• We are all doing our part to prevent the spread, and that means wearing a mask in all public spaces.
  • We have to set more realistic expectations for the semester. As much as we may want to travel to a multitude of countries, sometimes it simply is impossible. We are currently living through difficult circumstances where we cannot compare our experiences to previous students’, which took some time to get used to. It is a changed world and situations are constantly evolving around us.

Despite the challenges, there have been lots of positives!   

As an optimist, I couldn’t address the discrepancies of this semester without looking on the bright side.

  • We’re learning how to deal with unfamiliar situations, and how to be adaptable. There’s nothing like your plans for the upcoming weekend falling through because of a sudden lockdown. This entire experience has taught us how to be flexible and prepared for whatever the next week may throw at us.
  • Since certain countries are closed, we’re exploring more of our host country of France. The travel restrictions have made us stay close to Metz, and in some ways I am extremely grateful for that. We’ve ventured to many off-the-beaten-path destinations in France that have given us an authentic taste of the country’s culture. We’re seeing the less touristy and more real parts of France.
  • On a similar note, it’s not uncommon for us to be one of the very few tourists in a place normally teeming with sightseers. We can experience places like the iconic landmarks of Paris without the usual bustling crowds!

    This is a picture of a usually crowded street in Bellagio, Italy.
    It’s easy to photograph places when there’s no people! This is a picture of a usually crowded street in Bellagio, Italy.

In the end, the hallmarks of a study abroad experience are learning about a new culture, meeting new people, and dealing with unprecedented circumstances. We are very lucky to be crossing off all three of these items, even if they are not in the way we originally imagined!

A Tour of the Campus

Even though this semester may look different in the midst of the COVID-19 pandemic, the Georgia Tech-Lorraine building serves as a home base for the students during the week! Take an inside look at the campus with Kaitlyn in her latest blog!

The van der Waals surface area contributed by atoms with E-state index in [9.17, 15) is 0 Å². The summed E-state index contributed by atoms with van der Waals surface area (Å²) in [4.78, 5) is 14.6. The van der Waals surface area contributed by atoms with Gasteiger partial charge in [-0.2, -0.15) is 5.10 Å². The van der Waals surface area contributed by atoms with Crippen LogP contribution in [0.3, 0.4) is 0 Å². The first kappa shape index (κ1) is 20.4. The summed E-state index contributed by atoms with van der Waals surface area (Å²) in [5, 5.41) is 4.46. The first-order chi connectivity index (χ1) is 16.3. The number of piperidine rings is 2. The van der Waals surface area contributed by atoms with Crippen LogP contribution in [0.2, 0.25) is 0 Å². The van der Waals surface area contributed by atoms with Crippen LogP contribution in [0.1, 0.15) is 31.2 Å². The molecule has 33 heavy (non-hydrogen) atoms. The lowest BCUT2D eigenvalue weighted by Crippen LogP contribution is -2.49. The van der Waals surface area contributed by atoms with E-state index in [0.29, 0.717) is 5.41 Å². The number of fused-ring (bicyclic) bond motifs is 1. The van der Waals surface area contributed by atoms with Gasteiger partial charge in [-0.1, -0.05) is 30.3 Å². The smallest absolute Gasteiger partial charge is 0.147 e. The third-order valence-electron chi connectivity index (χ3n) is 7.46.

Friday, March 19, 2021 | Written by Kaitlyn

*With the current COVID-19 pandemic, the photos taken in this blog post reflect the way campus is set up to accommodate social distancing, so the campus may look a bit different from usual!*

Welcome to a small oasis of familiarity in the middle of Europe: the Georgia Tech-Lorraine building. 

The GTL Building from the front

The campus is a single building, but comes with everything you’d expect to find on campus in Atlanta. It’s comprised of four floors, six classrooms, two study spaces, and one very popular ping pong table. 

The first and second floors are home to the student lounge, staff offices, nurse’s office, computer room, and laboratories. Above that are the classrooms, which are great for a small stair-climbing workout session if you’re running late and your classroom is on the top floor… I speak from experience. Since Georgia Tech-Lorraine classes are relatively small compared to Atlanta ones, the classrooms are small and fit about 30 students. 

Each level of the building has a similar setup: the staircase and elevator take you out to a small seating area with a bulletin board showing information for things like emergency exits, class schedules, and upcoming Bureau des Étudiants (the BDE, Georgia Tech-Lorraine’s student government) sponsored events. 

Need a place to meet up with your group to discuss a project? Or do you have a train ticket you need to print out? Better yet, want to let off some steam by playing a quick game of ping pong or pool? Head on over to the Georgia Tech-Lorraine student lounge. It’s well stocked with computers, printers, stationery, and coffee you can purchase from a vending machine.

 If you’re the type of student that stays on task best when surrounded by others also doing work, the student lounge is an ideal study spot for you. If not, there are quieter areas in the building open to students; all classrooms are open after classes for the day have wrapped up.

For those without access to computers, or for those who just prefer to use a monitor rather than their laptops, we have a dedicated computer lab on the second floor. 

Lastly, outside the back of the building there is a large parking area where you can sometimes find food trucks, usually organized by the BDE. It’s worth noting that the entire campus is gated, has a security guard present, and only accessible with an ID; the location is incredibly safe. 

Despite this semester being a bit different, the Georgia Tech-Lorraine building is a fantastic place to study and hang out with fellow students!

picture of the back parking lot with a bike

Un Sac, S’il Vous Plaît & More First Moments in Metz

Join Kaitlyn as she details her first few days of living in Metz and the insights she’s gained from her new experiences.

Friday, January 22, 2020 | Written by Kaitlyn

Hello, all! As I sit at my desk in my dorm room, I believe I’m just starting to take in the fact that I’m in France, about as far away from home as I could be. Gone are the days of enjoying the comfort and security of home cooked meals and only ever leaving my house to walk my dog around the neighborhood (thanks, pandemic!). In their place are days full of adventurous attempts at cooking for myself and thrilling strolls around Metz and all it has to offer. It’s certainly a pretty intense shift from the past nine months of small-town America, but I know I wouldn’t have it any other way, and I feel so fortunate to be embarking on this journey.